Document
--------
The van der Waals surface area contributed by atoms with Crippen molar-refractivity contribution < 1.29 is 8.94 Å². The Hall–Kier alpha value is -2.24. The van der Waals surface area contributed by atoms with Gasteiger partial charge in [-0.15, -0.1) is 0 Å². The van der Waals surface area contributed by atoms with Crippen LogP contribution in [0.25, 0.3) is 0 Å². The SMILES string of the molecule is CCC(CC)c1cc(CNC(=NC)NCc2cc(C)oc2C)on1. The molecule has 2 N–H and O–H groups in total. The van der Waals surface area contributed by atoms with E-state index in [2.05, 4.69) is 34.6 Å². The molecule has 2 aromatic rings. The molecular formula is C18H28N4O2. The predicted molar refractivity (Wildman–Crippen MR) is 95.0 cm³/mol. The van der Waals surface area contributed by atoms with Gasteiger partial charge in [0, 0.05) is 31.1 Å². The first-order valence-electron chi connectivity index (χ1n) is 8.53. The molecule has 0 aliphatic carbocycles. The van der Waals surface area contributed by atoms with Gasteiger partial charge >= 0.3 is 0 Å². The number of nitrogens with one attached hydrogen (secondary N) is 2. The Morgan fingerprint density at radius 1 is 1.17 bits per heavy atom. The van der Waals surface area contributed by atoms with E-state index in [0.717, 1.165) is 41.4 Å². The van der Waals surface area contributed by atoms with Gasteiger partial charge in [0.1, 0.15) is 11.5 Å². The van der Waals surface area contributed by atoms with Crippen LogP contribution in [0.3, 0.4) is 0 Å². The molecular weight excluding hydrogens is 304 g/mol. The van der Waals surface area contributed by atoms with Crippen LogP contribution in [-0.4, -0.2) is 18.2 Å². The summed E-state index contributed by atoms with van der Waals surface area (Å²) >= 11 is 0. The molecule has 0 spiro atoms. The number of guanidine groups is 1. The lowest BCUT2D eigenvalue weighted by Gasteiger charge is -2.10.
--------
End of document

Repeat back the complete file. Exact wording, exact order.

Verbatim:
The van der Waals surface area contributed by atoms with Crippen molar-refractivity contribution < 1.29 is 8.94 Å². The Hall–Kier alpha value is -2.24. The van der Waals surface area contributed by atoms with Gasteiger partial charge in [-0.15, -0.1) is 0 Å². The van der Waals surface area contributed by atoms with Crippen LogP contribution in [0.25, 0.3) is 0 Å². The SMILES string of the molecule is CCC(CC)c1cc(CNC(=NC)NCc2cc(C)oc2C)on1. The molecule has 2 N–H and O–H groups in total. The van der Waals surface area contributed by atoms with E-state index in [2.05, 4.69) is 34.6 Å². The molecule has 2 aromatic rings. The molecular formula is C18H28N4O2. The predicted molar refractivity (Wildman–Crippen MR) is 95.0 cm³/mol. The van der Waals surface area contributed by atoms with Gasteiger partial charge in [0, 0.05) is 31.1 Å². The first-order valence-electron chi connectivity index (χ1n) is 8.53. The molecule has 0 aliphatic carbocycles. The van der Waals surface area contributed by atoms with Gasteiger partial charge >= 0.3 is 0 Å². The number of nitrogens with one attached hydrogen (secondary N) is 2. The Morgan fingerprint density at radius 1 is 1.17 bits per heavy atom. The van der Waals surface area contributed by atoms with E-state index in [0.717, 1.165) is 41.4 Å². The van der Waals surface area contributed by atoms with Gasteiger partial charge in [0.1, 0.15) is 11.5 Å². The van der Waals surface area contributed by atoms with Crippen LogP contribution in [0.3, 0.4) is 0 Å². The molecular weight excluding hydrogens is 304 g/mol. The van der Waals surface area contributed by atoms with Crippen LogP contribution in [-0.4, -0.2) is 18.2 Å². The summed E-state index contributed by atoms with van der Waals surface area (Å²) >= 11 is 0. The molecule has 0 spiro atoms. The number of guanidine groups is 1. The lowest BCUT2D eigenvalue weighted by Gasteiger charge is -2.10.